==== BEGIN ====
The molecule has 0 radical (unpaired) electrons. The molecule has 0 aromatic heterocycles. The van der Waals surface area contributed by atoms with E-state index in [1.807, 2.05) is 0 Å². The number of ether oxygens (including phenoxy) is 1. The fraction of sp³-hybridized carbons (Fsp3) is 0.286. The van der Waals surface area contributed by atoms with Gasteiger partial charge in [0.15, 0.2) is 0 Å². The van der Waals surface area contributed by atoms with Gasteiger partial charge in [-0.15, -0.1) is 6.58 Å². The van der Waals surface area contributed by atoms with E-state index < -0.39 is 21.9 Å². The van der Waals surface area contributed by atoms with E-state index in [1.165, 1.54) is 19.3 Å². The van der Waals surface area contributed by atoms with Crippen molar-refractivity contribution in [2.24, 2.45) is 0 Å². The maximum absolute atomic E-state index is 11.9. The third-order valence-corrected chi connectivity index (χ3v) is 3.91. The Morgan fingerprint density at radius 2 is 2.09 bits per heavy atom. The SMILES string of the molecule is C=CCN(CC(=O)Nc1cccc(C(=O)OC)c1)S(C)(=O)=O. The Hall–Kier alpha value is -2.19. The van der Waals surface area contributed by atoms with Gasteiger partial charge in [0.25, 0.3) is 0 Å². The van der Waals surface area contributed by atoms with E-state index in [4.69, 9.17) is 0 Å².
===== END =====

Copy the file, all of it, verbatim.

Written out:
The molecule has 0 radical (unpaired) electrons. The molecule has 0 aromatic heterocycles. The van der Waals surface area contributed by atoms with E-state index in [1.807, 2.05) is 0 Å². The number of ether oxygens (including phenoxy) is 1. The fraction of sp³-hybridized carbons (Fsp3) is 0.286. The van der Waals surface area contributed by atoms with Gasteiger partial charge in [0.15, 0.2) is 0 Å². The van der Waals surface area contributed by atoms with Gasteiger partial charge in [-0.15, -0.1) is 6.58 Å². The van der Waals surface area contributed by atoms with E-state index < -0.39 is 21.9 Å². The van der Waals surface area contributed by atoms with E-state index in [1.165, 1.54) is 19.3 Å². The van der Waals surface area contributed by atoms with Crippen molar-refractivity contribution in [2.24, 2.45) is 0 Å². The maximum absolute atomic E-state index is 11.9. The third-order valence-corrected chi connectivity index (χ3v) is 3.91. The Morgan fingerprint density at radius 2 is 2.09 bits per heavy atom. The SMILES string of the molecule is C=CCN(CC(=O)Nc1cccc(C(=O)OC)c1)S(C)(=O)=O. The Hall–Kier alpha value is -2.19. The van der Waals surface area contributed by atoms with Gasteiger partial charge in [0.25, 0.3) is 0 Å². The van der Waals surface area contributed by atoms with E-state index in [4.69, 9.17) is 0 Å².